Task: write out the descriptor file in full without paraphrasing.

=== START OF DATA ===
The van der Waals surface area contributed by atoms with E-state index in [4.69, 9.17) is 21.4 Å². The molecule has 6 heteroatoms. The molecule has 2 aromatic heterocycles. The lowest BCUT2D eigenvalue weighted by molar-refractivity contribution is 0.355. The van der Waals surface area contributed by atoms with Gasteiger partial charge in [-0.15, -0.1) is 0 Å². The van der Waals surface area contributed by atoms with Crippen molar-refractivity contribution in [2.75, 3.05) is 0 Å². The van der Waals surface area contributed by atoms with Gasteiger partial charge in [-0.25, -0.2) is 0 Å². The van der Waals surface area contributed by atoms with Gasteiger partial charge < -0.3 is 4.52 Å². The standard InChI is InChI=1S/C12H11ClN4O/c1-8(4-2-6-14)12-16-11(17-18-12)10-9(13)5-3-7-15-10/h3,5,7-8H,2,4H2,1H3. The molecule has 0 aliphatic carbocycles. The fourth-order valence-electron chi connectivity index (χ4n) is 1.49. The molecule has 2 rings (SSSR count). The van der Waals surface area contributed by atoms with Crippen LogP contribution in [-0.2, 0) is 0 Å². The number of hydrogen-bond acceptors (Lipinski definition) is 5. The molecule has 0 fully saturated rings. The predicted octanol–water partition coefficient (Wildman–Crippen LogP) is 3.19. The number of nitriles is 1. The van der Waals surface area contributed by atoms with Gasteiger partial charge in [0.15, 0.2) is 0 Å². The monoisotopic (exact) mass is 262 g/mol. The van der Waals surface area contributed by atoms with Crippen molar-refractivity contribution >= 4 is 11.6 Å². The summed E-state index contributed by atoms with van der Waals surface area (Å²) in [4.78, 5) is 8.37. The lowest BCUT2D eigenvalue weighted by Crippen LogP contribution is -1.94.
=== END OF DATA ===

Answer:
The van der Waals surface area contributed by atoms with E-state index in [4.69, 9.17) is 21.4 Å². The molecule has 6 heteroatoms. The molecule has 2 aromatic heterocycles. The lowest BCUT2D eigenvalue weighted by molar-refractivity contribution is 0.355. The van der Waals surface area contributed by atoms with Gasteiger partial charge in [-0.15, -0.1) is 0 Å². The van der Waals surface area contributed by atoms with Crippen molar-refractivity contribution in [2.75, 3.05) is 0 Å². The van der Waals surface area contributed by atoms with Gasteiger partial charge in [-0.25, -0.2) is 0 Å². The van der Waals surface area contributed by atoms with Gasteiger partial charge < -0.3 is 4.52 Å². The standard InChI is InChI=1S/C12H11ClN4O/c1-8(4-2-6-14)12-16-11(17-18-12)10-9(13)5-3-7-15-10/h3,5,7-8H,2,4H2,1H3. The molecule has 0 aliphatic carbocycles. The fourth-order valence-electron chi connectivity index (χ4n) is 1.49. The molecule has 2 rings (SSSR count). The van der Waals surface area contributed by atoms with Crippen LogP contribution in [-0.2, 0) is 0 Å². The number of hydrogen-bond acceptors (Lipinski definition) is 5. The molecule has 0 fully saturated rings. The predicted octanol–water partition coefficient (Wildman–Crippen LogP) is 3.19. The number of nitriles is 1. The van der Waals surface area contributed by atoms with Gasteiger partial charge in [0.15, 0.2) is 0 Å². The monoisotopic (exact) mass is 262 g/mol. The van der Waals surface area contributed by atoms with Crippen molar-refractivity contribution >= 4 is 11.6 Å². The summed E-state index contributed by atoms with van der Waals surface area (Å²) in [4.78, 5) is 8.37. The lowest BCUT2D eigenvalue weighted by Crippen LogP contribution is -1.94.